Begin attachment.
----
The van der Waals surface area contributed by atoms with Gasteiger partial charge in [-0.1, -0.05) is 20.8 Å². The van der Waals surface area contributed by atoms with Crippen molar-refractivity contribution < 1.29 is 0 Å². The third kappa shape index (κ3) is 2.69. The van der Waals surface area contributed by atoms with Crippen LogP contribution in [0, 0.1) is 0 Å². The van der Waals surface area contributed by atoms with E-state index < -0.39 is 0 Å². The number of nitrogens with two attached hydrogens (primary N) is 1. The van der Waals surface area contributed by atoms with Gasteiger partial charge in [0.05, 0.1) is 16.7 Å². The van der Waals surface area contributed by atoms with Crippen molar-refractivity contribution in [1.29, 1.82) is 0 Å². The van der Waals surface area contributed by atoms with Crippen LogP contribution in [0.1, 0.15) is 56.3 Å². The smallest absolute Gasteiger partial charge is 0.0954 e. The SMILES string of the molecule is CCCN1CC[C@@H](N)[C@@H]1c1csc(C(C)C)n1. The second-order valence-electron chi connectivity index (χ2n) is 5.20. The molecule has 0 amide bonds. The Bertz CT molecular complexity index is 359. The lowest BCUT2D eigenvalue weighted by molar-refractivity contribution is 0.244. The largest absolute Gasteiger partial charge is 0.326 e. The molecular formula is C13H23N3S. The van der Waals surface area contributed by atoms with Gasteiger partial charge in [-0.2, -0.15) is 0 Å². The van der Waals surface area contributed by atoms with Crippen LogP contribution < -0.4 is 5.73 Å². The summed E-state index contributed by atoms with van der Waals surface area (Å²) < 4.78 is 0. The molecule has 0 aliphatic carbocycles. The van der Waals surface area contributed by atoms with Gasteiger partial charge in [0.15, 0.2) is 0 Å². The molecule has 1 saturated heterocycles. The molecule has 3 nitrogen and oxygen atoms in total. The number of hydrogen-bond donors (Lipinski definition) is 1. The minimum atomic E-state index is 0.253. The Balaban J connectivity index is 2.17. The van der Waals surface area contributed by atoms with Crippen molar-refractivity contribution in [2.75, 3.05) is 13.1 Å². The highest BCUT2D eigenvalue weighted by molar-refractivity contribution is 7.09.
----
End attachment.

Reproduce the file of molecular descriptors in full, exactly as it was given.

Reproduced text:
The van der Waals surface area contributed by atoms with Gasteiger partial charge in [-0.1, -0.05) is 20.8 Å². The van der Waals surface area contributed by atoms with Crippen molar-refractivity contribution < 1.29 is 0 Å². The third kappa shape index (κ3) is 2.69. The van der Waals surface area contributed by atoms with Crippen LogP contribution in [0, 0.1) is 0 Å². The van der Waals surface area contributed by atoms with E-state index < -0.39 is 0 Å². The number of nitrogens with two attached hydrogens (primary N) is 1. The van der Waals surface area contributed by atoms with Gasteiger partial charge in [0.05, 0.1) is 16.7 Å². The van der Waals surface area contributed by atoms with Crippen molar-refractivity contribution in [1.29, 1.82) is 0 Å². The van der Waals surface area contributed by atoms with Crippen LogP contribution in [0.1, 0.15) is 56.3 Å². The smallest absolute Gasteiger partial charge is 0.0954 e. The SMILES string of the molecule is CCCN1CC[C@@H](N)[C@@H]1c1csc(C(C)C)n1. The second-order valence-electron chi connectivity index (χ2n) is 5.20. The molecule has 0 amide bonds. The Bertz CT molecular complexity index is 359. The lowest BCUT2D eigenvalue weighted by molar-refractivity contribution is 0.244. The largest absolute Gasteiger partial charge is 0.326 e. The molecular formula is C13H23N3S. The van der Waals surface area contributed by atoms with Gasteiger partial charge in [-0.2, -0.15) is 0 Å². The van der Waals surface area contributed by atoms with Crippen LogP contribution < -0.4 is 5.73 Å². The summed E-state index contributed by atoms with van der Waals surface area (Å²) < 4.78 is 0. The molecule has 0 aliphatic carbocycles. The van der Waals surface area contributed by atoms with Gasteiger partial charge in [0.15, 0.2) is 0 Å². The molecule has 1 saturated heterocycles. The molecule has 3 nitrogen and oxygen atoms in total. The number of hydrogen-bond donors (Lipinski definition) is 1. The minimum atomic E-state index is 0.253. The Balaban J connectivity index is 2.17. The van der Waals surface area contributed by atoms with Crippen molar-refractivity contribution in [2.75, 3.05) is 13.1 Å². The highest BCUT2D eigenvalue weighted by molar-refractivity contribution is 7.09.